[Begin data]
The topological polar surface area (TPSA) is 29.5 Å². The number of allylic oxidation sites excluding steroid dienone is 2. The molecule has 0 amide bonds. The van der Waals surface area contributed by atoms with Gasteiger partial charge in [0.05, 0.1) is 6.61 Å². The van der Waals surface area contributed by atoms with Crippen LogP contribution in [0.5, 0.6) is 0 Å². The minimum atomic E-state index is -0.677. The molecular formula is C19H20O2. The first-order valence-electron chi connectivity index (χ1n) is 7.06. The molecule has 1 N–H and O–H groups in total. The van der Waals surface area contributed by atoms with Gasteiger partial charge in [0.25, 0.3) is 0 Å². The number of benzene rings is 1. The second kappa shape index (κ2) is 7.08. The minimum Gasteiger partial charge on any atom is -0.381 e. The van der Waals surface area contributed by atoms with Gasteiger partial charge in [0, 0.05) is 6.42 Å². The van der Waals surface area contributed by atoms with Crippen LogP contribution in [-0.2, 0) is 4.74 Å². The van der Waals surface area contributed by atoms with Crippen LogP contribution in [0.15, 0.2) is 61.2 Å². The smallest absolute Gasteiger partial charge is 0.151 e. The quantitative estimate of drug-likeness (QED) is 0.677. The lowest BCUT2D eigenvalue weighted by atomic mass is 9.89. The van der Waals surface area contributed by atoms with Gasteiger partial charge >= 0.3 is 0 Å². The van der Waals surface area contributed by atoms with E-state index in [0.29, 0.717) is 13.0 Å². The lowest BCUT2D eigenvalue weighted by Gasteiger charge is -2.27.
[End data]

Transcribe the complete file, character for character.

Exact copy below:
The topological polar surface area (TPSA) is 29.5 Å². The number of allylic oxidation sites excluding steroid dienone is 2. The molecule has 0 amide bonds. The van der Waals surface area contributed by atoms with Gasteiger partial charge in [0.05, 0.1) is 6.61 Å². The van der Waals surface area contributed by atoms with Crippen LogP contribution in [0.5, 0.6) is 0 Å². The minimum atomic E-state index is -0.677. The molecular formula is C19H20O2. The first-order valence-electron chi connectivity index (χ1n) is 7.06. The molecule has 1 N–H and O–H groups in total. The van der Waals surface area contributed by atoms with Gasteiger partial charge in [0.25, 0.3) is 0 Å². The number of benzene rings is 1. The second kappa shape index (κ2) is 7.08. The minimum Gasteiger partial charge on any atom is -0.381 e. The van der Waals surface area contributed by atoms with Gasteiger partial charge in [0, 0.05) is 6.42 Å². The van der Waals surface area contributed by atoms with Crippen LogP contribution in [-0.2, 0) is 4.74 Å². The van der Waals surface area contributed by atoms with Crippen LogP contribution in [0.15, 0.2) is 61.2 Å². The smallest absolute Gasteiger partial charge is 0.151 e. The quantitative estimate of drug-likeness (QED) is 0.677. The lowest BCUT2D eigenvalue weighted by atomic mass is 9.89. The van der Waals surface area contributed by atoms with Gasteiger partial charge >= 0.3 is 0 Å². The van der Waals surface area contributed by atoms with E-state index in [0.29, 0.717) is 13.0 Å². The lowest BCUT2D eigenvalue weighted by Gasteiger charge is -2.27.